Ontario curriculum will now be revised and the law changed to reflect our new reality. Students are legally required to be in a virtual or physical personal learning plan until the age of 16. During their 15th or 16th year, students may take the Literacy & Numeracy Review. A mark of 70% or higher in both of these reviews will grant them a NOD (New Ontario Diploma). NOD now takes the place of the OSSD.

 Students who fail the NOD at the end of their 16th year are assessed and presented with a Sub-NOD rating. SNOD60 would indicate a student at 60% NOD requirements. SNOD30 would indicate a student at 30% of NOD requirements.

 Young adults who have finished school at 16 may choose to return, but like ANOD students, they will be required to support their learning financially.

 Following passage of the NOD, students may choose to:

 1) WORK: the reduction in mechanization has put a premium on physical labour, and graduates will have no trouble making a living wage in the new economy. Jobs in agricultural and infrastructure labour are not only available but in great demand. One of the key reasons for reducing the graduation age was to fulfill this need. We can no longer afford to hold willing workers in public institutions until they are 18.

 2) APPRENTICESHIP: the skilled trades have made agreements with the Ministry of Education and post secondary institutions in order to encourage and maintain high skill positions. Students may choose, after completing their NODs in their 15th or 16th years to begin an apprenticeship in any one of dozens of trades. These apprenticeships often involve moving away from home. The Ministry will continue to track and support these students until they reach journeyman status (usually in their 5th year of apprenticeship). Regular reviews will ensure students are in productive, safe, learning and working environments.

 3) ANODs: students interested in pursuing academic streams may choose to complete their Advanced New Ontario Diplomas. These courses are designed to be completed by a capable student within one year. As a result, funding is only available for the 12 months following successful NOD graduation. Students taking longer will have to fund their own studies, including the costs of energy and school access.

 Graduates with ANODs will be able to apply to one of the four remaining universities in the province. Entry into these institutions is very competitive. Only students who complete ANODs on time (or early) with exceptional grades should apply. Courses in post-secondary now tend to be much more applied in nature. Universities are intent on turning out doctors, engineers and teachers rather than unused undergraduate degrees. Students who do not know their major, will find access to university very limited. Students who do not have a working plan for their academic studies will also find post secondary access challenging.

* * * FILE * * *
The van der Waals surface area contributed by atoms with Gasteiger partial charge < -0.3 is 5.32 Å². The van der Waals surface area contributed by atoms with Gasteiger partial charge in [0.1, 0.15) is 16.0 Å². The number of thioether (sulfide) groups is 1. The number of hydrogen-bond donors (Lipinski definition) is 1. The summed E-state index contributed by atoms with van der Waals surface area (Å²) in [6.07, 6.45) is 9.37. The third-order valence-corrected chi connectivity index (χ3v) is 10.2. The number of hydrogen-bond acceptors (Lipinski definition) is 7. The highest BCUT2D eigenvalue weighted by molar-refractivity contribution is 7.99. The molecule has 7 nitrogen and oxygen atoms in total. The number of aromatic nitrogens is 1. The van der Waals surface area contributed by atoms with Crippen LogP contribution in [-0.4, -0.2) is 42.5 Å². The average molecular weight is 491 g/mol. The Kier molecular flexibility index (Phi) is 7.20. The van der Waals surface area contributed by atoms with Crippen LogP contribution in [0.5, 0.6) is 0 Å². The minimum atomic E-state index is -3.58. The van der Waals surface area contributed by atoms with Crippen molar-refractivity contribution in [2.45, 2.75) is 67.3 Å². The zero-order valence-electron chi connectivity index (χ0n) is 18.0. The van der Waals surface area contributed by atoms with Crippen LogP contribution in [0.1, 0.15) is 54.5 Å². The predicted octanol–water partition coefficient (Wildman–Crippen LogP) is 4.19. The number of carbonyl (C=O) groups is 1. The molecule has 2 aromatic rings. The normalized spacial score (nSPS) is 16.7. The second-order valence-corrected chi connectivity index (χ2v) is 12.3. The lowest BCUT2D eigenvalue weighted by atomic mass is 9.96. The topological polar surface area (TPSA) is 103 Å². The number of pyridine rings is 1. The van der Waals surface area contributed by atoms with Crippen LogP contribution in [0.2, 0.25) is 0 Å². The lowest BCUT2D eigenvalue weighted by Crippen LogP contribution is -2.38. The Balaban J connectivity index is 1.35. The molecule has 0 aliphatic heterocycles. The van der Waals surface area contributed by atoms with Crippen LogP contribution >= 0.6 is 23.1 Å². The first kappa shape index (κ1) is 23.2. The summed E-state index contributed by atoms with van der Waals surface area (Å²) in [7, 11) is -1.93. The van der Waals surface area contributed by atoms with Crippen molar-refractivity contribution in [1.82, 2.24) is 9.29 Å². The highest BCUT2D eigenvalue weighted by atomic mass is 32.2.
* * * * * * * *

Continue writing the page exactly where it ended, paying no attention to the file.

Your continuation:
The new streams are designed around an expected distribution of 60% NOD to the workplace, 30% apprenticeship and 10% ANOD graduates. The manual nature of post-oil food production and distribution alone requires this kind demographic.



The Federal and Provincial mandates recognize that the era of cheap energy is over, and our society needs to adapt in order to maintain and improve our technical skills and preserve the rights found in the Constitution. Public structures such as law and education can ensure that human rights are not being violated and children still have an opportunity to become educated, effective members of our brave new world.

 Children and the poor are at risk of being tyrannized as their value as manual labour has increased and the petro-chemical basis of pre-peak social justice is broken. Without a presence in every community, the weakest members of society are at risk of abuse. With this in mind, it is vital that our public education system reassert itself with the support of regionalized arms of the provincial and federal governments.

 By normalizing schools and supporting local sheriffs, we hope to rebuild a safe and fair society. Drastic times call for drastic measures. Please consider being part of the solution, it’s time to let go of the past.

 Stay warm as the weather is getting cold and ensure that your lodgings are able to withstand a non-chemically heated winter.

 Best of luck,

Your Superintendent.


 ps: as further information becomes available, and the board network comes back up under its own power, I will continue to email the latest.

Class Caps are a Low Resolution Solution to a High Resolution Problem

The updated, final copy of this can be found on Dusty World here:  https://temkblog.blogspot.com/2019/03/class-caps-are-low-resolution-solution.html  originally published, Mar 24, 2019